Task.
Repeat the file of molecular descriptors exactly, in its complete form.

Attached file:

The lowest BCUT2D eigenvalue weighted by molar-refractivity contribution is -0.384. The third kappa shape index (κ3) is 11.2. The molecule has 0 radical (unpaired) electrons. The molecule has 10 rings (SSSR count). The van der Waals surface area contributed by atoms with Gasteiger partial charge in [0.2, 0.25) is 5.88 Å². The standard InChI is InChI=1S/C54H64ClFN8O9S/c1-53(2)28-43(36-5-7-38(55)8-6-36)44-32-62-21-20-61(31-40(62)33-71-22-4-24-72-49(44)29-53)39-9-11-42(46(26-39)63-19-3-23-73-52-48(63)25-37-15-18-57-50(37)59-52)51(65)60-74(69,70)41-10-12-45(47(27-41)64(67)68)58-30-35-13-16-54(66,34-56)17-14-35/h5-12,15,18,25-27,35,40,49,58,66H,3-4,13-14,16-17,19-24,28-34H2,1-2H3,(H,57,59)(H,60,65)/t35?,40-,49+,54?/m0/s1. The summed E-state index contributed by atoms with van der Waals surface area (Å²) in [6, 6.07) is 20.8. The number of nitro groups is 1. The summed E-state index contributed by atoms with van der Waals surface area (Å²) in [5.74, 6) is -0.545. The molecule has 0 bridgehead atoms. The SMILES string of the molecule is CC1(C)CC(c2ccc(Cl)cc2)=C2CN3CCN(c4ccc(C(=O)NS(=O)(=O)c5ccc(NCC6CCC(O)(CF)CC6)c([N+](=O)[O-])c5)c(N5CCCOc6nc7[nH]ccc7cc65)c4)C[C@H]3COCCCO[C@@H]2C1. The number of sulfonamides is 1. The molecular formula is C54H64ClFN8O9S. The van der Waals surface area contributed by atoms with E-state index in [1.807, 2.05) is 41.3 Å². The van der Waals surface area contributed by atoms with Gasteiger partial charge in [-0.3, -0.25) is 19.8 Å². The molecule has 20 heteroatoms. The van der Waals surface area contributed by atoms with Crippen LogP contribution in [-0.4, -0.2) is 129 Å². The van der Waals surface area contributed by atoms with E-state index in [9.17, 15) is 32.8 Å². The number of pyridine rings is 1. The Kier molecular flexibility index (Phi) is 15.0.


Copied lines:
The lowest BCUT2D eigenvalue weighted by molar-refractivity contribution is -0.384. The third kappa shape index (κ3) is 11.2. The molecule has 0 radical (unpaired) electrons. The molecule has 10 rings (SSSR count). The van der Waals surface area contributed by atoms with Gasteiger partial charge in [0.2, 0.25) is 5.88 Å². The standard InChI is InChI=1S/C54H64ClFN8O9S/c1-53(2)28-43(36-5-7-38(55)8-6-36)44-32-62-21-20-61(31-40(62)33-71-22-4-24-72-49(44)29-53)39-9-11-42(46(26-39)63-19-3-23-73-52-48(63)25-37-15-18-57-50(37)59-52)51(65)60-74(69,70)41-10-12-45(47(27-41)64(67)68)58-30-35-13-16-54(66,34-56)17-14-35/h5-12,15,18,25-27,35,40,49,58,66H,3-4,13-14,16-17,19-24,28-34H2,1-2H3,(H,57,59)(H,60,65)/t35?,40-,49+,54?/m0/s1. The summed E-state index contributed by atoms with van der Waals surface area (Å²) in [6, 6.07) is 20.8. The number of nitro groups is 1. The summed E-state index contributed by atoms with van der Waals surface area (Å²) in [5.74, 6) is -0.545. The molecule has 0 bridgehead atoms. The SMILES string of the molecule is CC1(C)CC(c2ccc(Cl)cc2)=C2CN3CCN(c4ccc(C(=O)NS(=O)(=O)c5ccc(NCC6CCC(O)(CF)CC6)c([N+](=O)[O-])c5)c(N5CCCOc6nc7[nH]ccc7cc65)c4)C[C@H]3COCCCO[C@@H]2C1. The number of sulfonamides is 1. The molecular formula is C54H64ClFN8O9S. The van der Waals surface area contributed by atoms with E-state index in [1.807, 2.05) is 41.3 Å². The van der Waals surface area contributed by atoms with Gasteiger partial charge in [-0.3, -0.25) is 19.8 Å². The molecule has 20 heteroatoms. The van der Waals surface area contributed by atoms with Crippen LogP contribution in [-0.4, -0.2) is 129 Å². The van der Waals surface area contributed by atoms with E-state index in [9.17, 15) is 32.8 Å². The number of pyridine rings is 1. The Kier molecular flexibility index (Phi) is 15.0.